This study examines high school students’ perceptions of school closed-circuit television systems (CCTVs). It draws on interviews conducted with 83 adolescents recruited from 10th- to 12th-grade classes at 39 Israeli schools. The findings indicate that students’ perceptions of CCTVs are embedded in their overall opinions about their school, particularly concerning relationships and trust between students and educators. The various metaphors that students used to describe their relational position regarding school CCTVs highlight that surveillance has become part of the organizational–educational experience. The findings also show that students’ scrutiny of school CCTVs reflects a conflict between privacy and security concerns. Students resolve this conflict by resorting to various balances, which echo general constitutional principles but were also anchored in the students’ personal schooling experiences. While building on Nissenbaum’s framework of contextual integrity for assessing privacy violations, we challenge its assumption of a uniform set of informational norms within a given context.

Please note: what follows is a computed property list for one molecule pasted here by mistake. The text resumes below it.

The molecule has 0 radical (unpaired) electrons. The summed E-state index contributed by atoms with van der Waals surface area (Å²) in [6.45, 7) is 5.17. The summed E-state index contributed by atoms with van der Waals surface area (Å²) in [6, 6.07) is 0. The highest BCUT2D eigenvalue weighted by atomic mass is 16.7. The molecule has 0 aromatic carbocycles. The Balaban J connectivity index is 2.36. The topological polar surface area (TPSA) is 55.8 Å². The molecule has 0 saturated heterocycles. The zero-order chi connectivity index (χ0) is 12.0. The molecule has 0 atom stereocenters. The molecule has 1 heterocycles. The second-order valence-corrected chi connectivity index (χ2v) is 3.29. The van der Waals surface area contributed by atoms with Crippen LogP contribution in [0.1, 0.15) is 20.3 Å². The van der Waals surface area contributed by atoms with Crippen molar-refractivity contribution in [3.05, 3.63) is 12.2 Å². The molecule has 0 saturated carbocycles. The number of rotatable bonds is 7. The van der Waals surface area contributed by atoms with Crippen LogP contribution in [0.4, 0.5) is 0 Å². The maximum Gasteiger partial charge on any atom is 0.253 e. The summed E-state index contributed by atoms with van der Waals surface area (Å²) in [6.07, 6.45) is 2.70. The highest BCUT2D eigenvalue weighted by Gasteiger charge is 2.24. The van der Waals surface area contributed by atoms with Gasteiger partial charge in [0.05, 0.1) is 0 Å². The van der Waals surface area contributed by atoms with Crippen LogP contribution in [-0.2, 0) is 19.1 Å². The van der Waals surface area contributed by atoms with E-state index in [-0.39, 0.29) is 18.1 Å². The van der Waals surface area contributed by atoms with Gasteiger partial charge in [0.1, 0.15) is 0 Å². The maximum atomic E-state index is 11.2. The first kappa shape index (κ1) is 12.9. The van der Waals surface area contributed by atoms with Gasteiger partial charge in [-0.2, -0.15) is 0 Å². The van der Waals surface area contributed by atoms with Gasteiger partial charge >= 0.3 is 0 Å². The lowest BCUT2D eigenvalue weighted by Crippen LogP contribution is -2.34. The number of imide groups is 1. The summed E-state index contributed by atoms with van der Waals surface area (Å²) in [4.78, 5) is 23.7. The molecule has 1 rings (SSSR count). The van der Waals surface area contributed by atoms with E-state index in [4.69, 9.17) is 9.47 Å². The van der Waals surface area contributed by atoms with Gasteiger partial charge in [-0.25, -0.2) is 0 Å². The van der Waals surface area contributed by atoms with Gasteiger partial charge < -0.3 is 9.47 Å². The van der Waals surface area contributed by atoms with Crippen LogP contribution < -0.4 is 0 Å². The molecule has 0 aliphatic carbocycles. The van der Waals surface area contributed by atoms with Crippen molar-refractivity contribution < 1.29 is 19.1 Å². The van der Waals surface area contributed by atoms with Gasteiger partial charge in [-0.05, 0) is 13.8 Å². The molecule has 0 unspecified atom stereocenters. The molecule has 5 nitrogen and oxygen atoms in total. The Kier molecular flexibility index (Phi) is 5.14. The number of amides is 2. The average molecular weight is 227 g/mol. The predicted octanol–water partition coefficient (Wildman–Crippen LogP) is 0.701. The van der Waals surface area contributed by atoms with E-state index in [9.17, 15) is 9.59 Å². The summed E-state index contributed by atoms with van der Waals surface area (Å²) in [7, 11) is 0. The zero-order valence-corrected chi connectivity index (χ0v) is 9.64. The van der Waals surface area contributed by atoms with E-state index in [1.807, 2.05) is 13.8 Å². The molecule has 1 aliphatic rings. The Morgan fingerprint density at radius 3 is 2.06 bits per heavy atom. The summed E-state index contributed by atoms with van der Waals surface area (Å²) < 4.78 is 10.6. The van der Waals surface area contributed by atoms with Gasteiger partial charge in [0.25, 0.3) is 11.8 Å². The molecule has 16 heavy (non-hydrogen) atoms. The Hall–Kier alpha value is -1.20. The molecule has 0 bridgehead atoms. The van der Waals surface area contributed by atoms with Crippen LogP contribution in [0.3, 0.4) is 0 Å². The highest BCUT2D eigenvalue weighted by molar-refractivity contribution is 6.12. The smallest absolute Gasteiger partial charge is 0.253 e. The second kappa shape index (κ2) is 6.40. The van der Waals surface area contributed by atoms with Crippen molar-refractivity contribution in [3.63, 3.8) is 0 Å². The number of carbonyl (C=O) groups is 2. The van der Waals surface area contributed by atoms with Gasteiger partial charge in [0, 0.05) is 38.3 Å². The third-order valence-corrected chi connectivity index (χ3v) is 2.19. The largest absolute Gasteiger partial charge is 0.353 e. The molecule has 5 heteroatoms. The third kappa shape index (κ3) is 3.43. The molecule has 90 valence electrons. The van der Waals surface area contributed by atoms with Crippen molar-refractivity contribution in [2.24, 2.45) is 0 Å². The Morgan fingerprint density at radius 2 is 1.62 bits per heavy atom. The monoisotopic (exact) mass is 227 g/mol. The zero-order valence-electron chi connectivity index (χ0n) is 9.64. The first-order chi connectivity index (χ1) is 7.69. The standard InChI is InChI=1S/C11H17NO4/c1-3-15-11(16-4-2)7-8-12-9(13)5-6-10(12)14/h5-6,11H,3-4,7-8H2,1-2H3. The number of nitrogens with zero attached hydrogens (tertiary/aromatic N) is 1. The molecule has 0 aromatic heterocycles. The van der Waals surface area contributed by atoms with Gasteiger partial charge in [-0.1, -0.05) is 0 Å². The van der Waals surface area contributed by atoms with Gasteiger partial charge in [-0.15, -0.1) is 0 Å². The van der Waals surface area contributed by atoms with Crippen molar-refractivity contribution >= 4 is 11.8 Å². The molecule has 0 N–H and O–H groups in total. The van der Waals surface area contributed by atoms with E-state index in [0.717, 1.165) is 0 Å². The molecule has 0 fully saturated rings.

|Number of pages||19|
|Journal||Youth and Society|
|State||Published - 1 Oct 2020|
- qualitative methods